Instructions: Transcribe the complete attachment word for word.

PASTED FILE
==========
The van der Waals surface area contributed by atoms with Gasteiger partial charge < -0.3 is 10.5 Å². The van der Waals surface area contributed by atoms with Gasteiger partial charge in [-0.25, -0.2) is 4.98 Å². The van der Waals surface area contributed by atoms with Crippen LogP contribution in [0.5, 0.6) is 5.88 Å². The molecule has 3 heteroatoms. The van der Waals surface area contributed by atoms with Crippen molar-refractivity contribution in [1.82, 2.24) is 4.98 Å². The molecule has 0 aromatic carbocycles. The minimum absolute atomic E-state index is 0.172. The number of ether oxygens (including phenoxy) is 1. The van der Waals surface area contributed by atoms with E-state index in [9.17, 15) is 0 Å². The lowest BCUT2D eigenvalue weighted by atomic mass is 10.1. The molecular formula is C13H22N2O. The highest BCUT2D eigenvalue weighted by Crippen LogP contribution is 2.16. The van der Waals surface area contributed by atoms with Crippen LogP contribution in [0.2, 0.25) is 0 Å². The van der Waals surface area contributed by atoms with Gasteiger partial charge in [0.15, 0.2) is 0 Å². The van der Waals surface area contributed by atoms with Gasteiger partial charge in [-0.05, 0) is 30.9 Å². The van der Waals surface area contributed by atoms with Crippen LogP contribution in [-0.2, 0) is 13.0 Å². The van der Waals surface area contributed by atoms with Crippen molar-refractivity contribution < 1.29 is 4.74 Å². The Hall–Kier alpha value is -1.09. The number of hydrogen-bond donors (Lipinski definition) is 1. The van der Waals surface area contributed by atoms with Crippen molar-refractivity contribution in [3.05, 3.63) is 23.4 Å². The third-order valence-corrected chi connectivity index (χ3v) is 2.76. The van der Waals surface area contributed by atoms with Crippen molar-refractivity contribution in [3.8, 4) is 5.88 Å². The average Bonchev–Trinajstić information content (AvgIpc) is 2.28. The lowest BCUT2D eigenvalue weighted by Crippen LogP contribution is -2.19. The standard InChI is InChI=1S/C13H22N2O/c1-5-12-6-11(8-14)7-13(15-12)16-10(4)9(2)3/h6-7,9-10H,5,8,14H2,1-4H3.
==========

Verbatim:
The van der Waals surface area contributed by atoms with Gasteiger partial charge < -0.3 is 10.5 Å². The van der Waals surface area contributed by atoms with Gasteiger partial charge in [-0.25, -0.2) is 4.98 Å². The van der Waals surface area contributed by atoms with Crippen LogP contribution in [0.5, 0.6) is 5.88 Å². The molecule has 3 heteroatoms. The van der Waals surface area contributed by atoms with Crippen molar-refractivity contribution in [1.82, 2.24) is 4.98 Å². The molecule has 0 aromatic carbocycles. The minimum absolute atomic E-state index is 0.172. The number of ether oxygens (including phenoxy) is 1. The van der Waals surface area contributed by atoms with E-state index in [9.17, 15) is 0 Å². The lowest BCUT2D eigenvalue weighted by atomic mass is 10.1. The molecular formula is C13H22N2O. The highest BCUT2D eigenvalue weighted by Crippen LogP contribution is 2.16. The van der Waals surface area contributed by atoms with Crippen LogP contribution in [0.2, 0.25) is 0 Å². The van der Waals surface area contributed by atoms with Gasteiger partial charge in [0.15, 0.2) is 0 Å². The van der Waals surface area contributed by atoms with Gasteiger partial charge in [-0.05, 0) is 30.9 Å². The van der Waals surface area contributed by atoms with Crippen LogP contribution in [-0.2, 0) is 13.0 Å². The van der Waals surface area contributed by atoms with Crippen molar-refractivity contribution < 1.29 is 4.74 Å². The Hall–Kier alpha value is -1.09. The number of hydrogen-bond donors (Lipinski definition) is 1. The van der Waals surface area contributed by atoms with Crippen molar-refractivity contribution in [3.05, 3.63) is 23.4 Å². The third-order valence-corrected chi connectivity index (χ3v) is 2.76. The van der Waals surface area contributed by atoms with Crippen molar-refractivity contribution in [3.8, 4) is 5.88 Å². The average Bonchev–Trinajstić information content (AvgIpc) is 2.28. The lowest BCUT2D eigenvalue weighted by Crippen LogP contribution is -2.19. The standard InChI is InChI=1S/C13H22N2O/c1-5-12-6-11(8-14)7-13(15-12)16-10(4)9(2)3/h6-7,9-10H,5,8,14H2,1-4H3.